The Tax Investigation uncovered that Agwuegbo had failed to declare £167,000 of rental income she had received from five properties around South-East London and she had also fraudulently claimed £101,000 in tax credits.
Between 2003 and 2009 Agwuegbo falsely claimed £21,000 each year in tax credits by stating her income was between £8,000 and £9,000 per year. However, the HMRC tax investigation proved that her actual annual income was in excess of £50,000.
To top it off, she had also been running an illegal money lending business with former solicitor, Cosmas Anyakudo, committing money laundering offences totalling more than £800,000.
Anyakudo would arrange short-term loans for people, charging them high interest rates with Agweugbo providing the funds.
Agwuegbo used some of the proceeds of crimes to purchase the rental properties in South East London.
She rented these properties out and failed to declare the additional income.
It is believed the properties are worth approximately £1m.
Agwuegbo was sentenced to three years for tax credit fraud, 18 months for income tax evasion and 18 months for money laundering. All counts will run concurrently meaning a total jail term of three years.
Cosmas Anyakudo was sentenced to 12 months suspended for two years after pleading guilty to money laundering and tax fraud offences.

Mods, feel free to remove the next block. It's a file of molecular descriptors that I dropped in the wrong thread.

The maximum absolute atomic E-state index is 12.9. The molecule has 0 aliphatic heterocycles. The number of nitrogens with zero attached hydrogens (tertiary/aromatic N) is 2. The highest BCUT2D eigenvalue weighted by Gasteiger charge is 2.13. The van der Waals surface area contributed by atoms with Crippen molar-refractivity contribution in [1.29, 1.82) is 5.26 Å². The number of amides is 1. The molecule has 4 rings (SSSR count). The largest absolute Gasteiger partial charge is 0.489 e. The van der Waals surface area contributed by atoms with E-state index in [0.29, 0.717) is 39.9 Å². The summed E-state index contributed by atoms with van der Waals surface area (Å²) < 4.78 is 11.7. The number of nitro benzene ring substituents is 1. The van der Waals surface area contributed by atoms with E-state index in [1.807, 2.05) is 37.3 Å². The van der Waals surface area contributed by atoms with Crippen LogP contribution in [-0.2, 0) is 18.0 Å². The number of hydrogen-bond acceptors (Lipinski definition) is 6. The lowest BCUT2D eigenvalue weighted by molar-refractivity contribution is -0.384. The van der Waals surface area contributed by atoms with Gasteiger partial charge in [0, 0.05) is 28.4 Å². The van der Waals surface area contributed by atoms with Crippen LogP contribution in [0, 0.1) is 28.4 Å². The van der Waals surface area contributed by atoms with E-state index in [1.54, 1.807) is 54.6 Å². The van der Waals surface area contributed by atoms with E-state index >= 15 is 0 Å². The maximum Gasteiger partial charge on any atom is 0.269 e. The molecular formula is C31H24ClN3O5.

Upon sentencing, Her Honour Judge Wright said that Agwuegbo was ‘greedy and told lies over many years.’
Confiscation proceedings are now taking place in a bid to recover money stolen from the public purse.
Kevin Kinsella of KinsellaTax, said:
“The investigation probably began as a tax credit case and from there went into a fully blown investigation.
I try to tell people that the smallest enquiry can develop into a serious fully blown case with a prison sentence at the end of it.
The most intelligent people do not have a grasp on where a tax investigation is going.
Recently we were asked an opinion on a VATenquiry covering 2 years which developed into an enquiry for direct tax which, when the new accountant did the figures, it showed a £150,000 under-declaration each year for 2 years.
The client, a professional man, still thinks that HMRC will restrict their enquiry into 2 years only. Amazingly we have advised him that the enquiry will go back 20 years and he is still insisting it will only be 2 years. Needless to say we were unable to help him.”
The sooner you make a voluntary disclosure to HMRC, the more chance you have of avoiding that dreaded tax enquiry letter landing on your doorstep.
Avoid a stressful and lengthy interrogation by HMRC tax inspectors and get KinsellaTax to handle your voluntary disclosure for you.
To make a Voluntary Disclosure to HMRC today call KinsellaTax without delay on 0800 471 4546.